Creative Process


When poet Amy Lowell was asked how she makes a poem, she responded: “My instinctive answer is a flat ‘I don’t know’… All I can confidently assert from my own experience is [poetry is not born of] a day-dream but an entirely different psychic state and one peculiar to itself…fed by, and feeding, a non-resisting consciousness.” (From “The Process of Making Poetry”.)

When Amy Lowell said the art of making poetry comes from a psychic state peculiar to itself, she refers to the mysterious womb of the creative experience. How can you find the enigmatic inner sanctuary where an inspired idea lies sleeping? Is it so deeply mysterious it is available only to the privileged few? Fortunately, no. Creative thought is implicit to human beings; it makes our lives worth living and the process of getting to the inner sanctuary makes our lives exciting. When you know how to focus your attention without reservation and to be in a receptive state of repose, ideas will enter your “non-resisting consciousness” with ease.

When we meet for a creative consultation, you will tell me what you want to attain and, as well as you can, what is eclipsing your ability to succeed. After we start to see your situation clearly, we will set goals and your journey will begin.

Over the course of your consultation process, you will learn to:

• Focus your attention without reservation by learning to sit in a state of silence.
• Allow your senses to be absorbed in a place where there are no words; where the embryo of an idea lies hidden.
• Gently encourage the idea to be born into consciousness under the warmth of your invitation.
• Locate the inner dimensions of the emerging idea, discovering where its power lies.

Depending upon your unique process, there are a few ways to uncover the inner dimensions of your idea. Speaking generally however, the real power of an idea is profoundly subtle and resonates in your belly, not in your brain. The main issue is to get out of the way and allow the work to tell you what it wants to say. When the artist is absent, the art appears.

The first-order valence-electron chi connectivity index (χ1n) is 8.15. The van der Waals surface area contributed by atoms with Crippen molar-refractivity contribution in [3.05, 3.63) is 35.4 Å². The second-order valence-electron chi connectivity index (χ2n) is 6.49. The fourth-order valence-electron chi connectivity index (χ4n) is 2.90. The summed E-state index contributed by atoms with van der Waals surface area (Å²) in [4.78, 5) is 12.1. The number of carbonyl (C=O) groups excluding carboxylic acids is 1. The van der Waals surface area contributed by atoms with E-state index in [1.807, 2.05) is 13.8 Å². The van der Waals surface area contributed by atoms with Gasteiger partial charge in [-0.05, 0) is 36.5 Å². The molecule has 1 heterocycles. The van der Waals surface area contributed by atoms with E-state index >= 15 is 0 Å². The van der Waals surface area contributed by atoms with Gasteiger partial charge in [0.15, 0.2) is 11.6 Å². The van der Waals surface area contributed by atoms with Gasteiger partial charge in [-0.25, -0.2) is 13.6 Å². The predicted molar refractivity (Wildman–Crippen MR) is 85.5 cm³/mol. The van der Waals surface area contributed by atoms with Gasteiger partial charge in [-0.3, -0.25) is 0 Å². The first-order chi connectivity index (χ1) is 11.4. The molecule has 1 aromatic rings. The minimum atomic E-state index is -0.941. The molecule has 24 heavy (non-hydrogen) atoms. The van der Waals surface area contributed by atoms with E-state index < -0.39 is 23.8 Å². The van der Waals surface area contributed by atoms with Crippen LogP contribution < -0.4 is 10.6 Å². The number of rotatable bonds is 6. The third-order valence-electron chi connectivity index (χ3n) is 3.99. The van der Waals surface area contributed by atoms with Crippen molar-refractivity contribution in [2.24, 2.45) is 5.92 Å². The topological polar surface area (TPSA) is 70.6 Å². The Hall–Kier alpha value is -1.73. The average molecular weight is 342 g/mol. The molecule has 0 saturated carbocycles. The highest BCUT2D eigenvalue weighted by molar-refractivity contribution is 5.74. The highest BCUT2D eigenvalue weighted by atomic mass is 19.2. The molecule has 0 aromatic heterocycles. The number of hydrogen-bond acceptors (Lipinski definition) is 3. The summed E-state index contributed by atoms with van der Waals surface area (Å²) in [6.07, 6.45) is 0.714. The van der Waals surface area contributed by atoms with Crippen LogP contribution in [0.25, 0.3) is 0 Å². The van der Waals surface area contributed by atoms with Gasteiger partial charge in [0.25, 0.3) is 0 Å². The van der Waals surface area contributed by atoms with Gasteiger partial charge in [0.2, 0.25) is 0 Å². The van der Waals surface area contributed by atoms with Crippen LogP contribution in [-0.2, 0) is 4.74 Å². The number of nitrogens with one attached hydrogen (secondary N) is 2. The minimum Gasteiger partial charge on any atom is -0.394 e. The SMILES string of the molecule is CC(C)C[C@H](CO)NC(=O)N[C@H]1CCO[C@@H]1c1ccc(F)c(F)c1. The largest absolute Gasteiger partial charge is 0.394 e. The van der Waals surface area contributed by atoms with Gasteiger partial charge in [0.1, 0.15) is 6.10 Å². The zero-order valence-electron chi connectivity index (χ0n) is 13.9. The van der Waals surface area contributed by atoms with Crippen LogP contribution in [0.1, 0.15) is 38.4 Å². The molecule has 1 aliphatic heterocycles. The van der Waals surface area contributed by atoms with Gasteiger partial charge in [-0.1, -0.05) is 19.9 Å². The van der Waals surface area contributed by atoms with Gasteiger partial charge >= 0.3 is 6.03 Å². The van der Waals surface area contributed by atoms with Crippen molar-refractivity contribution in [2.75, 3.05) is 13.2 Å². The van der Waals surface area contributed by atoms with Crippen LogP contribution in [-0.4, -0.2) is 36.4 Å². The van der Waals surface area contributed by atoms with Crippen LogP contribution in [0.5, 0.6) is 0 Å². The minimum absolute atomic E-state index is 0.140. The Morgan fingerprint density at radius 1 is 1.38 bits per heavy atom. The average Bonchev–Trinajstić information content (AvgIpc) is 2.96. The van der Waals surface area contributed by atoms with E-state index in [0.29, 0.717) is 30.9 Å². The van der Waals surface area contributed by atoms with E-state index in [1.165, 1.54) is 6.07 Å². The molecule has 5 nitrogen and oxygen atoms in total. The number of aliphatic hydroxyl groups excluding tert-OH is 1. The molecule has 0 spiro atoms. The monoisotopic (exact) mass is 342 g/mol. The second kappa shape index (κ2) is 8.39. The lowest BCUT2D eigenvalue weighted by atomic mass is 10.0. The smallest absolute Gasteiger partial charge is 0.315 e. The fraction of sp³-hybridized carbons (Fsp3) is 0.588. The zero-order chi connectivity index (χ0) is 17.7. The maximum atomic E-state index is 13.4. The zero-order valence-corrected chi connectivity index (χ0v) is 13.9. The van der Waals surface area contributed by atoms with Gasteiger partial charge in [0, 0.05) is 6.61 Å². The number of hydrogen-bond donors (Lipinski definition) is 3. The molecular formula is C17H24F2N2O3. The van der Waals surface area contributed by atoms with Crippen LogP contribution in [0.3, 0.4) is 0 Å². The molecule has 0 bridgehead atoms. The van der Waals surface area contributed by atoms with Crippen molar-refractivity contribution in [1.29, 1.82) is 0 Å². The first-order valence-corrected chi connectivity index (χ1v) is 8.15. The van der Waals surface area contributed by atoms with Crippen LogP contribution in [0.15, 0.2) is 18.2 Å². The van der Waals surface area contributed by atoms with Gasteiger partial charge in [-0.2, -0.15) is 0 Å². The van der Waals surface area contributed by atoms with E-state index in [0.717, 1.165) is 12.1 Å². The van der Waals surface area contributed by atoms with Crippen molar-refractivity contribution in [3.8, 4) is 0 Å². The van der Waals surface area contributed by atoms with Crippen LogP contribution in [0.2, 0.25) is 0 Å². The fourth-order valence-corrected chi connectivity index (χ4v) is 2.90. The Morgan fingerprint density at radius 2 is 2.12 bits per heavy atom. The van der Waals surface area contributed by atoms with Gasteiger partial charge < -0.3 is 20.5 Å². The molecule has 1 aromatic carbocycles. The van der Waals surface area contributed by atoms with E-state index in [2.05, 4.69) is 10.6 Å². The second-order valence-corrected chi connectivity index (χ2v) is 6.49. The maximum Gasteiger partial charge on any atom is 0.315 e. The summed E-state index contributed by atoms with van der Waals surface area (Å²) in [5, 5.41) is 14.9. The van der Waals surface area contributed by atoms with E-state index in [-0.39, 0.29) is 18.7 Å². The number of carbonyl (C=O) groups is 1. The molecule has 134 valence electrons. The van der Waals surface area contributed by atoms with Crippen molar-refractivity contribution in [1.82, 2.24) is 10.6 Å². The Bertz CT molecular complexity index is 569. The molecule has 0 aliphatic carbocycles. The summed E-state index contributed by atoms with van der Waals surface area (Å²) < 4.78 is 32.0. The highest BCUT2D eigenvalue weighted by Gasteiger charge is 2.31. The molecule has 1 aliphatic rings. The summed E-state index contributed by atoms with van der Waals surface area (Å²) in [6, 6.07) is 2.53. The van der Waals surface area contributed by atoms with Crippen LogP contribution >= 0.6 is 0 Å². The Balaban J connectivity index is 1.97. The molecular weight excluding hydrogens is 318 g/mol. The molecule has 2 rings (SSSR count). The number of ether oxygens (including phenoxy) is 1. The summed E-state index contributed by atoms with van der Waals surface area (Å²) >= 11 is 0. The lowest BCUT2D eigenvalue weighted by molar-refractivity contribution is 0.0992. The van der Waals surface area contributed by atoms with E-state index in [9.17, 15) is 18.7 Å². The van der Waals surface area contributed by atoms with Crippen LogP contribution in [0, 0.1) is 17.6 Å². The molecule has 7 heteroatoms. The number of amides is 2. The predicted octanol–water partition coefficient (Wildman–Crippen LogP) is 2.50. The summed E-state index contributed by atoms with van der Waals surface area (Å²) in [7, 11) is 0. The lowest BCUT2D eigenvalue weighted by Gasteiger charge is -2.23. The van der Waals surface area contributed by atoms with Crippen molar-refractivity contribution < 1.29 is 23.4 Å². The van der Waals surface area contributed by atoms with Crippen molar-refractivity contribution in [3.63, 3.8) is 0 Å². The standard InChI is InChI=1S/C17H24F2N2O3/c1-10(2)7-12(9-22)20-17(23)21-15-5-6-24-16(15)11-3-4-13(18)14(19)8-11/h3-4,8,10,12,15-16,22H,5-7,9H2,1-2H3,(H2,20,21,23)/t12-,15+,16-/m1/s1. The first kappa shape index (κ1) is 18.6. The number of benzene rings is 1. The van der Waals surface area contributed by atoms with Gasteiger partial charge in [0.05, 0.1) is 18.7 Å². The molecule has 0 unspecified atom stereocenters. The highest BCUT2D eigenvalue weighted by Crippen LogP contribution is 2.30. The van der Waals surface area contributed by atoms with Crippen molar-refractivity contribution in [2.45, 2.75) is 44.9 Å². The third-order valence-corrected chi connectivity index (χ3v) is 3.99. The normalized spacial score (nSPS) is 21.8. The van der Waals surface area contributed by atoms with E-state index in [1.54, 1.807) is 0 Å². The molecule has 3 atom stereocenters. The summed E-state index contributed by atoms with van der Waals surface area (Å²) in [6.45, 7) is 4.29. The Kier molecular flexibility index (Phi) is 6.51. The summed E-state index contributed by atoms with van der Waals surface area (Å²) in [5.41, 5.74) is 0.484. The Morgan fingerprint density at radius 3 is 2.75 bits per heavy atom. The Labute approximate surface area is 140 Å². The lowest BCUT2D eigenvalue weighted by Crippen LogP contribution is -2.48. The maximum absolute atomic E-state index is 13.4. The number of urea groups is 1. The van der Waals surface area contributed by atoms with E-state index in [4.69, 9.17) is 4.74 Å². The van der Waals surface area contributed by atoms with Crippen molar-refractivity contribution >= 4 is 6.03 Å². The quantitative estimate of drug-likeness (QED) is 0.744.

The creative process is unique to each person, but we all share common elements. Here is a brief paraphrasing of Carl Jung’s observation on creativity:

Creative Instinct:
When the creative process begins there are no words or images because the initial stirrings of thought lie in the primal, instinctual region of the unconscious. There are however, physical and emotional cues in the body that signal an idea is forming: sensations of dissatisfaction and irritability, a sadness or depression as the energy of the idea struggles to release itself. Some time later, the joyful desire to express is accompanied by flashes of insight and there is exquisite physical and emotional pain just before birthing a glimmer of thought into consciousness.

Creative Imagination:
The glimmer of thought flutters into consciousness as a matrix that contains its own destiny. To activate the matrix, some people meditate, some dance or go for long walks, some sleep and dream, some fall into a mild depression, some listen to music, some tinker with mechanical objects or models. Whatever your preferred way of centering attention, one thing remains constant: the mind needs to unfurl and relax. It engages in associative play and logical connections are made as the matrix of thought opens.

In the meantime, the body also seeks balance. It wants this food and not that, this amount – no more or less. It needs this many hours of sleep, no more or less. Most often silence is required and always – the person needs to feel physically safe. For many people, the successful emergence of creative thought is poised very delicately on the balanced convergence of instinct, thought, and body.

Creative Achievement:
Incentive and attitude are necessary to accomplish the next stage of the creative process. These attributes contain: a strong desire for knowledge; a mastery of materials; and a diligence that accompanies the satisfaction of bringing the thought into form. Confident expression of the idea occurs without struggle or fear when there is no aggression toward oneself or others. With an attitude of unselfconscious directness there is no need to impress others. Instead, the work will move into the world with clarity of thought and expression.

“The Eureka Hunt”